Tuesday, January 27, 2015

cinema obscura: Peter Ustinov's "Hammersmith Is Out" (1972)

One rarely encounters a cinematic calamity as uncouth, outragous and gleefully offensive (and hilarious) as 1972 "Hammersmith Is Out," Peter Ustinov's willfully unhinged take on the "Faust" legend.

Beau Bridges plays a greasy sleaze wittily named Billy Breedlove who falls in thrall of both Hammersmith, a patient at the facility for the criminally insane where Billy works as an orderly, and Jimmie Jean Jackson, a hashslinger with pretentions. These roles are played by Richard Burton and Elizabeth Taylor, clearly cast against type when they were at the height of their reign as the film industry's "It" couple.

As the creepily unemotional Hammersmith goes on a killing spree, Billy and Jimmy Jean continually consummate their relationship in a variety of ill-advised locations - until Hammersmith ultimately comes between them.

Ustinov is on hand as the asylum director trying to keep an eye on Hammersmith and, as the film's auteur, he's surrouned his stars with some top character actors - Leon Ames, John Schuck, George Raft, Leon Askin and the wonderful Anthony Holland who, as another orderly, earns laughs almost effortlessly, without the strenuous mugging employed by Taylor and Bridges. (Burton is aptly stoic throughout.)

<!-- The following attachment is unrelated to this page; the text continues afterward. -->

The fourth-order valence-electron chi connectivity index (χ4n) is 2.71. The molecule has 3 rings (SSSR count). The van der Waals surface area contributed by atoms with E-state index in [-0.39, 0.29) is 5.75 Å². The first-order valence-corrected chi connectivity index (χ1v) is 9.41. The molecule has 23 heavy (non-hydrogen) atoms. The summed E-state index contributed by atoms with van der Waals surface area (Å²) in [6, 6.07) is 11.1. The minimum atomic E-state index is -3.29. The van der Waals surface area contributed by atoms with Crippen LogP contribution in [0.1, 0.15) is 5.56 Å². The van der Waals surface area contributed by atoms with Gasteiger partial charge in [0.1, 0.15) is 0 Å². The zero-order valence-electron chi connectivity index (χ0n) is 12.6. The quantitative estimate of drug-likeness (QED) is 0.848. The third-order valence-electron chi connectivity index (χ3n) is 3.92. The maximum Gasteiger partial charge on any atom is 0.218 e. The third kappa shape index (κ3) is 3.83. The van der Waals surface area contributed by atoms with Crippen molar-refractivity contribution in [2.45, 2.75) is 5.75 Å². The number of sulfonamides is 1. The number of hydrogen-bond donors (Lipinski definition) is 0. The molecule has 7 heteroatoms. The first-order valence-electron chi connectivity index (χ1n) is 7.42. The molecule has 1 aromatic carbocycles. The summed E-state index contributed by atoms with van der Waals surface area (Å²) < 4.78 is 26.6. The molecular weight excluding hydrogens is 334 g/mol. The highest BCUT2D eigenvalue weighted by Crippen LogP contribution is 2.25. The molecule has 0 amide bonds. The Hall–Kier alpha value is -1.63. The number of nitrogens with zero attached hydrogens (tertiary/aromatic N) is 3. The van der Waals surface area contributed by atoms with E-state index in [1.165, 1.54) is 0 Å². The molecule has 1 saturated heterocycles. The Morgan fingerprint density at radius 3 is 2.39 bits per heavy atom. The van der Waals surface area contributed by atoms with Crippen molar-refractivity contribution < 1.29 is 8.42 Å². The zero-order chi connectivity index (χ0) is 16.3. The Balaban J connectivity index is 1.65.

The film includes such howlers as Taylor referring to Bridges' member as a "monkey dick" and Bridges bending over to flatulate in Ustinov's face.

Why on earth didn't this film ever make the midnight circuit?


michael w. said...

Without shame, I admit it: I like "Hammersmith Is Out." Don't know how it holds up. Haven't seen it in years. I do remember that Ustinov's stylistic excesses reveal an unpalatable truth about human nature at its worst.

Vadim said...

To my mind, this film always seemed very brute and sensational, but I wouldn’t call the film unprofessional, more just uncreative and filled with surface effects, which didn’t accrue any complexity to the "Faust" subject matter.

Sheila said...

I remember this film - haven't seen it in ages. I enjoyed the “comic book psychology” that allowed me to connect with the incredible and flamboyant style that Ustinov brought to it. This goes against everything I usually look for in a film. I'm talking about my need to connect to a character’s emotion or motivation, in order to find the filmmaking successful or to justify filmmaking that tries to be “flamboyant”. That is the albatross I am talking about: that films have to have people we “care” about. Not true! The people here are horrid. I'd like to see it again.